I stopped by yesterday at the VOS Selections portfolio tasting. For those not in the wine business, at various times during the year wholesalers and importers put on comprehensive tastings of their wines for folks in the trade, a concept that sounds pleasant in theory but is often like trying to taste wine in a rush-hour subway station. (Even worse, a subway station where everyone around you keeps spitting out jets of red liquid every few seconds.) Thankfully, VOS's event wasn't too jammed, which afforded me the opportunity to taste some terrific French wines, among others. I probably made it through 60 or 70 wines before the siren-call of the office pulled me back uptown; here are some highlights, all worth looking for. If you have trouble finding them, which you might well, then I'd suggest getting in touch with VOS directly and seeing if they have accounts who stock their wines in your area (in fact they suggest that on their website).
Roger Pouillon Cuvée de Reserve Brut NV (about $48) This grower Champagne comes from organically farmed vineyards. The cuvée is 85% Pinot Noir, which accounts for some of its full-bodied depth; it was toasty but crisp, with rich fruit and notes of honey. Pretty seductive.
2006 Domaine Courbis St Joseph Blanc (about $28) Impressive Rhône white for not too much money, at least given what you pay these days for white Hermitage. The origins of this estate date back to the 16th century (so says the handy tasting book from the event); this wine is a blend of Marsanne and Roussanne from chalky soils. Fragrant white nectarine and crisp pear fruit, with firm acidity that really brings it to life.
2006 Domaine des Schistes Côtes du Roussillon Villages Tradition (about $20) Boy howdy, you want value, this is value. Heaps of sweet black- and blueberry fruit, dense velvety tannins, underlying earthy notes. Forty year old vines, 40% Syrah, 20% Grenache, 40% Carignan. Very impressive.
2003 Domaine de Cabrol Cabardès Vent d'Ouest (about $24) Cabardès, you say, bien sûr. As did I, of course, because I know EVERYTHING ABOUT this tiny Languedoc-Roussillon AOC north of Carcassonne, named for the ancient Lords of Cabaret (a gang of medieval French fellows wearing tights who happened to be very fond of Liza Minelli CDs), which became official only in 1999. OK. I admit to journalistic falsehood: I knew nada about Cabardès before Victor Schwarz of VOS helpfully explained to me that the intriguing aspect of this miniscule region is how it is mutually influenced by both the Atlantic and the Mediterranean; hence the winemaker's two cuvées, Vent d'Ouest (west wind) and Vent d'Est (east wind). Appropriately, the Vent d'Ouest is predominantly Cabernet Sauvignon (60%) with equal parts Grenache and Syrah. It's also a fascinating wine, with an earthy, dark aroma that reminded me of Bourgeuil more than anything else, but then has an almost Bordeaux-like cedar-and-graphite turn to the flavor, atop cassis and plum fruit. I found it fascinating, which is why I'm subjecting you, patient reader, to this absurdly wandering wine note. But now it's done.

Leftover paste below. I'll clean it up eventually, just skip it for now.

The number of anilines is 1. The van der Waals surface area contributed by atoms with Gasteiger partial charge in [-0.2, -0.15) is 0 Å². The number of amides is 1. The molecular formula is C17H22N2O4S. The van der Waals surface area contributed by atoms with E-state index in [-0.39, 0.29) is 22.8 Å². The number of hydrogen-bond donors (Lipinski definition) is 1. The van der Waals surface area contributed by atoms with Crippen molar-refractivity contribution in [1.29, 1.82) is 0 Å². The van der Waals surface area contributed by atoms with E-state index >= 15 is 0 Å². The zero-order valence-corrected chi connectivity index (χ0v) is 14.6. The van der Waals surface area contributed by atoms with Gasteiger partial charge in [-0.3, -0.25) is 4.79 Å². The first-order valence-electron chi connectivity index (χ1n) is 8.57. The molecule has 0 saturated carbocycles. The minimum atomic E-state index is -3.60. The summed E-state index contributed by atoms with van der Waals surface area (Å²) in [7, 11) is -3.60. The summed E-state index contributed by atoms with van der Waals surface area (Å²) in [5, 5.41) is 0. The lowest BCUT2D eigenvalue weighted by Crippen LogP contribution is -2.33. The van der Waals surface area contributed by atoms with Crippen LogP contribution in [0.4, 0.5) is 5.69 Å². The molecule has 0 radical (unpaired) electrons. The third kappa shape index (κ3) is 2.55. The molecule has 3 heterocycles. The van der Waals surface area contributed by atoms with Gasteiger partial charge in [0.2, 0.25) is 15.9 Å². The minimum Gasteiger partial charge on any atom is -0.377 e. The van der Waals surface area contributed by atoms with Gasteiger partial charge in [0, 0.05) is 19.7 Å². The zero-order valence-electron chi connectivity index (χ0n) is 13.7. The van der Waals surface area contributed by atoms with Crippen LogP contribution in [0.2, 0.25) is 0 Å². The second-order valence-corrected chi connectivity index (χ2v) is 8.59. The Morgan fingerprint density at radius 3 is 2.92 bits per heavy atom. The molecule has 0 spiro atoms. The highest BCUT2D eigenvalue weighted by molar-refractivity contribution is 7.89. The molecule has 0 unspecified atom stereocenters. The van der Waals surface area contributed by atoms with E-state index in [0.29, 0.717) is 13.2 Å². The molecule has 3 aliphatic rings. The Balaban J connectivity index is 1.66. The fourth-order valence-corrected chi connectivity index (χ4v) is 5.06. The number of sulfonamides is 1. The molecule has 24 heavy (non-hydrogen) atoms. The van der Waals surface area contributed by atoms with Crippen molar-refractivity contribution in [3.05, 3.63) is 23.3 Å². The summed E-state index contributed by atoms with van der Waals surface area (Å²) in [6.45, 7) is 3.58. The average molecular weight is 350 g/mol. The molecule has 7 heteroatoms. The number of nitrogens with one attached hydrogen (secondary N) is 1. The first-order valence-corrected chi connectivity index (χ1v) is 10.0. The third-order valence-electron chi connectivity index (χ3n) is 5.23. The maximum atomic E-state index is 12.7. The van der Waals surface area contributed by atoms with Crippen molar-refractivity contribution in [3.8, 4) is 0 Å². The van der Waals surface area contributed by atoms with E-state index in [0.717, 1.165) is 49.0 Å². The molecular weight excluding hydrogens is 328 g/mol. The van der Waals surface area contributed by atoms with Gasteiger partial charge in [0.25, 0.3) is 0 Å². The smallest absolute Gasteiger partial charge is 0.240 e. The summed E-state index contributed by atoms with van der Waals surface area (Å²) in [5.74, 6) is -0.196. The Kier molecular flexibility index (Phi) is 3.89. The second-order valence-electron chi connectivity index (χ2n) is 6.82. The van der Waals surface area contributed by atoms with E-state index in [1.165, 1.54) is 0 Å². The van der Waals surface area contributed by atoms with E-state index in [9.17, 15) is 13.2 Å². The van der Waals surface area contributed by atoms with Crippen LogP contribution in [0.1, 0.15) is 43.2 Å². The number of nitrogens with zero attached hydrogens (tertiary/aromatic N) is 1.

2006 Gilles Morat Pouilly Fuissé Belemnites (about $32) Choosing between Gilles Morat's two superb single-parcel Pouilly Fuissés is pretty much a matter of personal preference, since they're both so impressive. For me, the Belemnites, which comes from 42-year-old vines on limestone-clay soils, had a slight edge this time over the more linear La Roche bottling; I loved its scent of orange zest and earth, and the substantial lime and mineral depths of its fruit.
That's all I've got time for today. I may add some of the pricier Burgundies tomorrow (short note: if you see any of the '06 Dupon-Tisserandots, and you can afford them—not easy—then buy them. Do not pass 'Go', but definitely collect that $200, because you'll need it).